Porphyrias are metabolic disorders caused by altered activities of enzymes within the heme biosynthetic pathway. Porphyrias can cause neurovisceral manifestations and cutaneous photosensitivity (either chronic and blistering or acute and mostly non-blistering). Heme is essential for the transport of oxygen to cells in the body. If any step in the synthesis of heme is blocked, an intermediate chemical accumulates in the cell, resulting in oxygen depletion. Those intermediate chemicals, known as porphyrins or porphyrin precursors, are the substances of which heme is composed.
Types of Porphyria
The types of Porphyria are:
According to the National Institute of Diabetes and Digestive and Kidney Diseases, Acute Intermittent Porphyria is the most common Porphyria.
Acute Intermittent Porphyria (AIP)
Acute Intermittent Porphyria is a rare inherited metabolic disease due to a deficiency of the hydroxymethylbilane synthase, also known as porphobilinogen deaminase, in heme biosynthesis. AIP manifests after puberty with occasional neuropsychiatric crises associated with the accumulation of porphyrin precursors released from the liver into the circulation. Delays in the diagnosis occur because clinical manifestations are unspecific and commonly mimic acute encephalopathy or abdominal crisis of another origin.
Symptoms of Acute Intermittent Porphyria
AIP manifests after puberty, especially in women (due to hormonal imbalances). Symptoms usually come as discrete attacks that develop over two or more days.
The common symptoms of AIP are:
Diagnosis of AIP
A diagnosis of AIP can be difficult because most symptoms are nonspecific and occur periodically. A diagnosis is usually based on identifying characteristic symptoms from detailed patient history, a thorough clinical evaluation, and specialized tests.
Clinical Testing and Workup
Healthcare professionals do screening tests to measure the levels of the porphyrin precursor porphobilinogen (PBG) in urine is essential to confirm a diagnosis of acute Porphyria.
The Molecular genetic testing is not essential to confirm a diagnosis as the porphyrin biochemical findings are characteristic. However, molecular genetic testing to detect a mutation in the HMBS gene is usually required so that family members can be offered to test for this mutation.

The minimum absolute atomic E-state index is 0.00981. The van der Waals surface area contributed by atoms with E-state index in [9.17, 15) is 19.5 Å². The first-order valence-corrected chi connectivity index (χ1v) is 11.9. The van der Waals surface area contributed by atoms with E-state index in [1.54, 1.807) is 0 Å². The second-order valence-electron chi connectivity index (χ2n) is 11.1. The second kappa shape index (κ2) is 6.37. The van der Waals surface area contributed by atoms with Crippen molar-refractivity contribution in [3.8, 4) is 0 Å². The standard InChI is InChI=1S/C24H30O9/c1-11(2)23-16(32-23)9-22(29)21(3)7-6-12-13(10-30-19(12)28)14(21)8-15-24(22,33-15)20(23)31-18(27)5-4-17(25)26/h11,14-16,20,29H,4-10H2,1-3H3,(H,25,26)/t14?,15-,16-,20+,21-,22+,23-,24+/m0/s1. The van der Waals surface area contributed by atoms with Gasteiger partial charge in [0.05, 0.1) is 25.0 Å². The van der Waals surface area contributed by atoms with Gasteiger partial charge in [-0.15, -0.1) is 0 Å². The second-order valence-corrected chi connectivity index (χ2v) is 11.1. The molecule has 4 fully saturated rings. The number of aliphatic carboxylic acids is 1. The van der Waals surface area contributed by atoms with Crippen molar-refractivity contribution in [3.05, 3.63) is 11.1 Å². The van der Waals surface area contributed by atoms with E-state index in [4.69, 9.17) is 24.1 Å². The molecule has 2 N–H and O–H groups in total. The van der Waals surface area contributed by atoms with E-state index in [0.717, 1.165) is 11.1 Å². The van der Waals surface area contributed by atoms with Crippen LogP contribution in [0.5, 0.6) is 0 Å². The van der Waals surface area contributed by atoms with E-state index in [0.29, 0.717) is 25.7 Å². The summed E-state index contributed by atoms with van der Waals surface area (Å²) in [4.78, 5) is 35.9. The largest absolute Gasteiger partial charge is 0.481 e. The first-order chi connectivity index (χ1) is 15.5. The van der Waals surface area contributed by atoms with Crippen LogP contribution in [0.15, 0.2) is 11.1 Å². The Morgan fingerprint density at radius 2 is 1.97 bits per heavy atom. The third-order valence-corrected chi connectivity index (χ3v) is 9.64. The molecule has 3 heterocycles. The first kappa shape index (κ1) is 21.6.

Treatment of AIP
The treatment of AIP is directed toward the specific symptoms that are apparent in each individual. Treatment may require the coordinated efforts of a team of specialists. Pediatricians, neurologists, hematologists, hepatologists, psychiatrists, and other healthcare professionals may need to systematically and comprehensively plan an affected patient’s treatment.
The treatment objective is to manage symptoms, prevent complications, and suppress heme creation (synthesis) in the liver with hematin, which reduces the production of porphyrin precursors.
Statistics and studies
According to the Rare Disease Database, in Europe, the prevalence of symptomatic AIP is reported to be 5.9 per million people in the general population.
As per the research work of Doctor Dhanpat Kumar Kochar, S.P Medical College, Bikaner (Rajasthan), India, the first case of AIP in India was reported by Wig and Malhotra in 1963 in Bikaner, Rajasthan, and since then, 196 more cases has been reported till date.
According to an article published by Apollo medicines, the prevalence in India is unknown due to a lack of extensive studies. The first case of AIP in India was reported in 1954. In a study by Gauri et al. in 1990, 15 patients with AIP were detected out of 2,500 persons of the Maheshwari community surveyed in the Sri-Dungargarh municipal area of Bikaner.
Most patients become symptomatic at the age of 18-45 years.
Approved by: Dr. Priyanka